Metropolitan St. Louis Sewer District officials are asking residents for a favor, especially if they live in older homes.
They want them to check the downspouts on their roofs and the basement sump pump to see if the pipes go into the ground.
If so, then stormwater is going into the house's lateral sewer lines. The lateral lines go into the sanitary sewer line, which goes to waste treatment centers. When it rains hard, sanitary sewers can back up into residential and business basements.
MSD will get rid of these connections at no cost to the homeowners. The program is called Get The Rain Out. It is the start of Project Clear, which was recently announced by MSD.
Project Clear is a 23-year, $4.7 billion initiative to plan and build improvements to improve water quality and eliminate concerns about waste water. The initiative is an agreement with the U.S. Environmental Protection Agency to improve the area's water quality. The results came after the state of Missouri, the EPA and the Missouri Coalition for the Environment filed suit against the district in 2007.
The Metropolitan Sewer District plans to spend $80 million to $100 million during the next seven years on Get the Water Out, MSD spokesperson Lance Lecomb said.
The first phase is to look at the so-called inner-ring suburbs and unincorporated areas such as Lemay and Affton that were built after World War II. Many of these homes had storm lines built directly into the lateral lines.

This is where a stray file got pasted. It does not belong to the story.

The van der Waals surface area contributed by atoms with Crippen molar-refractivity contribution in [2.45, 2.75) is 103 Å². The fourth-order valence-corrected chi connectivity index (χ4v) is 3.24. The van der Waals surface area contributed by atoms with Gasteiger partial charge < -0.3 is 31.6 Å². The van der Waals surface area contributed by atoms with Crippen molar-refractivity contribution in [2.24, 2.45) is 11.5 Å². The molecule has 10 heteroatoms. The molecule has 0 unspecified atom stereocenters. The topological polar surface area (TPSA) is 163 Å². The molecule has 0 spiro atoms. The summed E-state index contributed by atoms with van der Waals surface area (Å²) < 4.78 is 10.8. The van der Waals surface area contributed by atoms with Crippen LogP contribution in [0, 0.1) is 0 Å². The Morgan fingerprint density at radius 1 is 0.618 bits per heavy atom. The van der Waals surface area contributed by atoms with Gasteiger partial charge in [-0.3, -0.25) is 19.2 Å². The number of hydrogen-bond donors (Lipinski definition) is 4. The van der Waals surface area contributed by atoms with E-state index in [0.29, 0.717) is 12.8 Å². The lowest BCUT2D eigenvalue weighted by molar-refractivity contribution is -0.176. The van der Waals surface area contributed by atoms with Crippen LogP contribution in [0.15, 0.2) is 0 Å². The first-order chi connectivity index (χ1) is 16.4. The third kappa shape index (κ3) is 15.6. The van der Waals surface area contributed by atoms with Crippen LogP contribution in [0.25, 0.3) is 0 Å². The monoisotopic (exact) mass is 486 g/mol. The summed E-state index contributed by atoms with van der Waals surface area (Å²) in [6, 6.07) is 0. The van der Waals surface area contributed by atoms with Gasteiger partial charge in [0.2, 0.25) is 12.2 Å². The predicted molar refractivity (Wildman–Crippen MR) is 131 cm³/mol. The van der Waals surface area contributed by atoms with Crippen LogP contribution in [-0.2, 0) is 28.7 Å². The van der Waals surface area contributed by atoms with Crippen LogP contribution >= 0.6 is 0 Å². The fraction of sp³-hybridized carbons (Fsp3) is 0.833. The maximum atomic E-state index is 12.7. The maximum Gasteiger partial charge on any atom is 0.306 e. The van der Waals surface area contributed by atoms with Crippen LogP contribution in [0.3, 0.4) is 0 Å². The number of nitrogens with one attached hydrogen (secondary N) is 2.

“There's no use looking for someone to blame,” Lecomb said.”That's just the way things were done. Generally, they are older homes, although we've found some connections in newer homes.”
He said up to 30,000 homes in MSD's area could be eligible. The district plans to work with the municipalities and the residents, using mailings and hosting neighborhood meetings.
“This is a community program because most residents are not the original homeowners,” Lecomb said. “It's important they understand what we're doing.”
For the property owner, MSD will confirm the house has stormwater connections to the lateral sewer line. Owners are asked to sign a Disconnection Agreement. Then, MSD will hire a licensed plumber or drain layer to remove the connections. The property owners will be notified when work will start and what to expect.
What generally happens is the sump pump line is redirected out of the house onto the lawn. Downspouts are rebuilt with the water leading into the yard. Any yard drains are reconnected with the main stormwater pipes.
In the older areas of unincorporated St. Louis County, regular stormwater backups happen, but it can be different from street to street, said Barry Ramsey, chief plumbing inspector with the St. Louis County Public Works Department.
“What's good about this program is that sometimes the water can be coming from homes that aren't having any flooding,” Ramsey said. “Their stormwater flows down to a street which gives those houses problems.”
Project Clear is separate from the Public Works Department projects, he said.
Lateral sewer lines also can break down. The county annually repairs more than 800 lateral lines in its unincorporated areas, said Steve Rennekamp, program manager for the county's lateral program.
“Many of the homes we deal with are at least 40 years old,” Rennekamp said. “The lines get old and that's when we we come in.”
For information on Get the Rain Out and Project clear, go to www.ProjectClearSTL.org.